It includes a large permaculture designed labyrinth shaped, nectar/pollen providing flower garden to demonstrate the best plants to help our pollinator friends. It provides habitat for some of the 60 native bee species that call Davis home. Here's a more thorough list of what you can expect to find there:

To those sensitive to bees and for everyone's reference, please note we have a First Aid box mounted on a tree at the entrance to the apiary with an antihistamine packet (to help with inflammation should you ever get stung). Please keep that in mind and share with anyone you see in that area. People allergic to bee venom should carry an epi-pen at all times. We have designed the gardens to have flowering shrubs and perennials that will direct the bees up and over...these plants are still getting established.

Though the Bee Sanctuary bees are friendly, here are some suggestions should you not want to attract bees to you:

THE GRAND OPENING CEREMONY WAS HELD SATURDAY MARCH 31st with over a hundred attendees!,...please join the [WWW]Bee Collective google group" to stay up to date on the latest workshops and parties and other bee related events. Many newspapers in the area and several area radio shows covered the opening ceremony.
[WWW]Aggie article"
[WWW]"bug blog article"

Resources shared at this apiary include beekeeping equipment, beekeeping suits, extractors, jars, books, and smoker materials, so the usually expensive hobby of keeping bees can be affordable to all. In January 2011, members of the Davis Bee Collective and Davis Bee Charmers hosted a workshop to build top bar hives from scratch...the cost was under $40 for a hive...other materials needed to maintain the hives is shared and free to use at the apiary. Many of these hives are occupied by bees at the Bee Sanctuary.

The Bee Sanctuary provides an ideal opportunity for students and Davis residents to learn how to keep bees...no prior experience is necessary, just a passion to learn. Every week through the spring and summer, there are Sunday 11-4pm workparties (or other days announced to the [WWW]Bee Collective google group") to tend to the apiary and the flower garden. People who keep hives there take care of the apiary. If you are a student graduating and leaving town, we can make sure to find someone new to adopt the hive...this is a place of learning and many are interested to learn the craft.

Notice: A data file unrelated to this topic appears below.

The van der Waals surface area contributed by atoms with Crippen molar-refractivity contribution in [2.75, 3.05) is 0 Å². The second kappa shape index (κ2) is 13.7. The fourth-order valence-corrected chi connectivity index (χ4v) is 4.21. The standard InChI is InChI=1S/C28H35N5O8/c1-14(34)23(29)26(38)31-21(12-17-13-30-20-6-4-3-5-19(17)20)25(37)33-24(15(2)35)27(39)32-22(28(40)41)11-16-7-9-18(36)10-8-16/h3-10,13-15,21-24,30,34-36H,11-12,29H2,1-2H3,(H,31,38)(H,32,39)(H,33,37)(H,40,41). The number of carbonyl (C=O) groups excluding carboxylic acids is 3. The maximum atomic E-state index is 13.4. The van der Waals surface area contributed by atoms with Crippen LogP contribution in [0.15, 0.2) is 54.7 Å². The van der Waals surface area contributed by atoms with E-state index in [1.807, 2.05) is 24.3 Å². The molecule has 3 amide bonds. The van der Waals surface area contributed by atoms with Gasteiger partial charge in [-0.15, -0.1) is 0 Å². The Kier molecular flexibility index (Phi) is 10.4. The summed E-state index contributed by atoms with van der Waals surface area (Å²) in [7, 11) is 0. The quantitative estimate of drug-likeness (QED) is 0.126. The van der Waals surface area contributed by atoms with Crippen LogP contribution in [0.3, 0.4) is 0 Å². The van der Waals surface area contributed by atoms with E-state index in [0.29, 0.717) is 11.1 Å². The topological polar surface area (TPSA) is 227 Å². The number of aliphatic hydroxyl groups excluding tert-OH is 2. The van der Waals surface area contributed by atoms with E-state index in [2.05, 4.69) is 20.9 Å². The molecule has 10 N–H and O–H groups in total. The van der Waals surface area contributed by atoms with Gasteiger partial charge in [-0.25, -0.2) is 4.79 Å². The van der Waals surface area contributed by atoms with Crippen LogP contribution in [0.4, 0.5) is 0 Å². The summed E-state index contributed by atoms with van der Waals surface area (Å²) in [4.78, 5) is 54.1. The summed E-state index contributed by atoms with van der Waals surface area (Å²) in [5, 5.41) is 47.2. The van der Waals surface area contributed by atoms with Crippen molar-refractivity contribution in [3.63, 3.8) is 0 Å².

See the evolution of the Davis Bee Sanctuary:


Spring 2012

bee sanctuary 1.JPG bee sanctuary 3.JPG bee sanctuary 4.JPG bee sanctuary 5.JPG bee sanctuary 2.JPG bird house hive1.jpgBees can make home wherever there's a cavity...this one found a birdhouse to move into! It has already been a source of 2 swarms which are now in 2 of the top bar hives in the bee sanctuary! bird house hive2.jpg feral hive rescued from a tree in west davis.jpg almond tree blooming.jpg solar wax melter.jpg hugelkultur1.JPG Natural_Comb.JPG


Summer 2012

installing fence.jpg top bar with new comb.JPG bee petting.jpg honey and beeswax.jpg permaculture workshop.jpg Busy_Bees.JPG Comb.JPG


We are behind on updating this....the garden is much more aboundant than this wiki page reveals. As we catch up on the technology aspect of things, we will share the latest at the Bee Sanctuary.

Fall 2012

Winter 2013

Spring 2013

Summer 2013

Fall 2013

purple asters in bloom.JPG fall 1.JPG fall 2.JPG fall 3.JPG fall 4.JPG fall 5.JPG fall 6.JPG fall 7.JPG fall 8.JPG fall 9.JPG fall 10.JPG fall 11.JPG